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Deeper Weekend 2014

Posts Categorized:

Leadership

Choose your favorite writer

  • Adrian Simmons
    Adrian Simmons
  • Bryan Coleman
    Bryan Coleman
  • Greg Kyte
    Greg Kyte
  • guestblogger
  • Ian Crook
    Ian Crook
  • Jason Blumer
    Jason Blumer
  • Jennifer Blumer
    Jennifer Blumer
  • Scott Kregel
    Scott Kregel
Jason BlumerNo one is really talking about how hard it is to change your compensation structure in a Nontraditional firm. At least, I haven’t seen the articles anywhere. By way of definition, Nontraditional here means that you do not bill your time to the client, or you price all work up front, or you may offer services as a product, allowing your client to pay for their services on a monthly recurring draft or invoice.

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Jason BlumerI’ve had some successes and failures as a leader lately. I want to write down what I’m learning.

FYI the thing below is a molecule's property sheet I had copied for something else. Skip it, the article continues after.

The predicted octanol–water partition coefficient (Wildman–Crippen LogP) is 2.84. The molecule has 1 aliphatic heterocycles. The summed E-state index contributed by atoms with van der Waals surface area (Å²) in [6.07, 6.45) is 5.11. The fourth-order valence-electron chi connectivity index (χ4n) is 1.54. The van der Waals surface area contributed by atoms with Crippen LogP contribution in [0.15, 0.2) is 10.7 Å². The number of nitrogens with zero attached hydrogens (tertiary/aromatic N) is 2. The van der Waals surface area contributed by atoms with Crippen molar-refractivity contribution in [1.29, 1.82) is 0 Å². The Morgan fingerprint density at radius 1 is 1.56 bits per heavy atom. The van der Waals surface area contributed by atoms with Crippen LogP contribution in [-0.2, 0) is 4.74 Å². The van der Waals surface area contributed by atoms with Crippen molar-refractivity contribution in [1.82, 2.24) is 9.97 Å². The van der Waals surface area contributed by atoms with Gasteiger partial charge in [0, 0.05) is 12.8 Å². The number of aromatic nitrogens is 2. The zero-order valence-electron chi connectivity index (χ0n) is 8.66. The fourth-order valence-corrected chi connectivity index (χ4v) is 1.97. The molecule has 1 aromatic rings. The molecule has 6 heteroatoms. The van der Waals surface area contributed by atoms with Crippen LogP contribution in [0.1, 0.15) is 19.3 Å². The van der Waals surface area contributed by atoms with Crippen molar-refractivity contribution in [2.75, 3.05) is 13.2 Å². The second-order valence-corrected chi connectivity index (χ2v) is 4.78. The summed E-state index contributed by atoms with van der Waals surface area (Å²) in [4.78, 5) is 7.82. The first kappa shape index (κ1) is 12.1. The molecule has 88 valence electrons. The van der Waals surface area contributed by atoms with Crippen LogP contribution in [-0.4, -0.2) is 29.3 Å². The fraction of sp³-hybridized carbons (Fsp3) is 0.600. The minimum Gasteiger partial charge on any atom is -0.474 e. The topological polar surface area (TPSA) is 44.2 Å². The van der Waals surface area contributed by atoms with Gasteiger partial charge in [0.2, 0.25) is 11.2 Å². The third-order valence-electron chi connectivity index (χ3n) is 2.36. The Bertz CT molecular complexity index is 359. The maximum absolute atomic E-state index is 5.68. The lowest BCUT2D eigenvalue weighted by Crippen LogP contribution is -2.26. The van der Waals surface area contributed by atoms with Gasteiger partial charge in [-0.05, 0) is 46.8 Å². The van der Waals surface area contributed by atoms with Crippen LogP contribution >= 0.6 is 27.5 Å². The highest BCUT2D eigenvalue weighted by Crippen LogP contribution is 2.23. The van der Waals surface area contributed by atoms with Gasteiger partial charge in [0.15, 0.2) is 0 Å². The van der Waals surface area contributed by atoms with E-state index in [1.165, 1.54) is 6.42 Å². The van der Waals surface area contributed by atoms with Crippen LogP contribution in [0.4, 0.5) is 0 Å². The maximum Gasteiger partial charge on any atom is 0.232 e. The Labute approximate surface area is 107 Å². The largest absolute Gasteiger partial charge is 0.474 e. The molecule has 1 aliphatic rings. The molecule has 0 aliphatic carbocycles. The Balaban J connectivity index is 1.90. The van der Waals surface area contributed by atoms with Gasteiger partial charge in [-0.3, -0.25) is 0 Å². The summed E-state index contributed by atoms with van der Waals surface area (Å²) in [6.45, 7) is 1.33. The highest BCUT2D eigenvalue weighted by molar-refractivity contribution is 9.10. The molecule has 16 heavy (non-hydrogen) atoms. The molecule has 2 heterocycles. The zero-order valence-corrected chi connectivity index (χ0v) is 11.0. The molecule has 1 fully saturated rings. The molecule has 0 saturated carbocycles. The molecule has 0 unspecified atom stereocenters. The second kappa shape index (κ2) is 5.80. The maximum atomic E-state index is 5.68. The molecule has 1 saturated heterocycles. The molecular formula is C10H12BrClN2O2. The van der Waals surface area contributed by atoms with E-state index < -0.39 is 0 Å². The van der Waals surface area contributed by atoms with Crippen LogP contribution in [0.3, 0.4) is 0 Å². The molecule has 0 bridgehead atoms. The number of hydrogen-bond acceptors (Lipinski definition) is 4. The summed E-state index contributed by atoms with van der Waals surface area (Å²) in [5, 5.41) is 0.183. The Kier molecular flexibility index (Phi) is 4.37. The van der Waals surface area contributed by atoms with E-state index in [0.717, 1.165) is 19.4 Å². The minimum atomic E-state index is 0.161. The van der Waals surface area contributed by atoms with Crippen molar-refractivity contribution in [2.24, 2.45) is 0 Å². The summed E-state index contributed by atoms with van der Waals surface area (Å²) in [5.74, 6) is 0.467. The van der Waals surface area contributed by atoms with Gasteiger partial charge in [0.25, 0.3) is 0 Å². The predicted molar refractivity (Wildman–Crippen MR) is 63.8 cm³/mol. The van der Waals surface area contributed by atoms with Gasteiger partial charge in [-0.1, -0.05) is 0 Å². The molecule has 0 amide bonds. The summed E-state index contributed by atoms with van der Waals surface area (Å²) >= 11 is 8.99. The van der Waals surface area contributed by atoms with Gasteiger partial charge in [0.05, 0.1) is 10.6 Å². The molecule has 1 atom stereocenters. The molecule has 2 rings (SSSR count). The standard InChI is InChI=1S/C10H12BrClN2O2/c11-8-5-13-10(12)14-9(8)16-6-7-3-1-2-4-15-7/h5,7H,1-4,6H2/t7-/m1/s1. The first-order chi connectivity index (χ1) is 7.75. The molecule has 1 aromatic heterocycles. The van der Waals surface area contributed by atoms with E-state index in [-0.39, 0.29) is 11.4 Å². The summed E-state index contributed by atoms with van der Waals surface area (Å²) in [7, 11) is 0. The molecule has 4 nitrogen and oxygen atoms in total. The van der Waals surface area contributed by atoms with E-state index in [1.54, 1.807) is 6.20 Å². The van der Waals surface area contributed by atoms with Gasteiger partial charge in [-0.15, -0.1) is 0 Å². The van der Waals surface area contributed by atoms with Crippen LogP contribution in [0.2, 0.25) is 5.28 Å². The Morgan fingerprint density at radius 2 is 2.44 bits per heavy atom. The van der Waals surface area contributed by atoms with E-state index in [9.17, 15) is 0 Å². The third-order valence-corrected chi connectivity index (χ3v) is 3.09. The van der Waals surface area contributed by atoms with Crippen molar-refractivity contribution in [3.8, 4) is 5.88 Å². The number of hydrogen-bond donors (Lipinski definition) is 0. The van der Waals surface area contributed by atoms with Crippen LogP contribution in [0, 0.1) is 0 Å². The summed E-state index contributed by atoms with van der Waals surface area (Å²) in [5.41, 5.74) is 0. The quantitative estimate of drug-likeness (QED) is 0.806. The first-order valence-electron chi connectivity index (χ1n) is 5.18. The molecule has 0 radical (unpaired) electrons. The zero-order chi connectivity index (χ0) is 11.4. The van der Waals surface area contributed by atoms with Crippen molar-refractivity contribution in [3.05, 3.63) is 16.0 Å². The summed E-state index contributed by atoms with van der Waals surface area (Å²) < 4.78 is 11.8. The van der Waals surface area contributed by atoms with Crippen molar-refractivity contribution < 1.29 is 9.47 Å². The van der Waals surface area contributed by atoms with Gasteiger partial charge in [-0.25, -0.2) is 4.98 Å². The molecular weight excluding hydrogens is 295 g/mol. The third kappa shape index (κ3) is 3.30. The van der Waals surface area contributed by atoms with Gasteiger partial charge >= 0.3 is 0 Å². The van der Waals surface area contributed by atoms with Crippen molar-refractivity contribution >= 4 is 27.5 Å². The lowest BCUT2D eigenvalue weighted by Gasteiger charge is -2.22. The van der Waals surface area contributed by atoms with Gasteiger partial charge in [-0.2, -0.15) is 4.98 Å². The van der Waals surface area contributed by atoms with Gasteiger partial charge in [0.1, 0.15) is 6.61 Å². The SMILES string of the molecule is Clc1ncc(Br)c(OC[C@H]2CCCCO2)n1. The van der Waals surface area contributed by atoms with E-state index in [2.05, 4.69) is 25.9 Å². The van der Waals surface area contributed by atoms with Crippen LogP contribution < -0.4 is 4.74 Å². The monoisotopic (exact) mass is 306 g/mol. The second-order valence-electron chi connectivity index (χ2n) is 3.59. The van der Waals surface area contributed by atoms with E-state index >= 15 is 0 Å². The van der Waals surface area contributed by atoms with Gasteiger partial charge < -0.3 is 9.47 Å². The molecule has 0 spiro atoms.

Here is what I’m learning as a leader:

 

1. I’m leaning into my human work. I ain’t no boss, and I sure ain’t no manager. Bosses like to tell other people what to do, and managers check up on people to make sure they did what they were supposed to do. I hate both of those. Leaders serve. And who are they serving? Humans. And humans are messy. I’m messy. It seems, “Messy + Messy = Miscommunication, Confusion, and Frustration.” But what if “Messy + Messy = Opportunities to Become Better Humans?” I’m learning that it does mean that, at least for me. So I’m leaning into people. I’m leaning into my partner, Julie Shipp. I’m leaning into my team. And I’m leaning into my wife. I’m leaning into my clients. Leaning into human work means you are going to step on toes, and awkwardly do and say things you didn’t mean. But I’m going to do it anyway because I believe leaning into humans will bring great transformation for me, my team, and my clients.

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Category:
Leadership
Comments:
4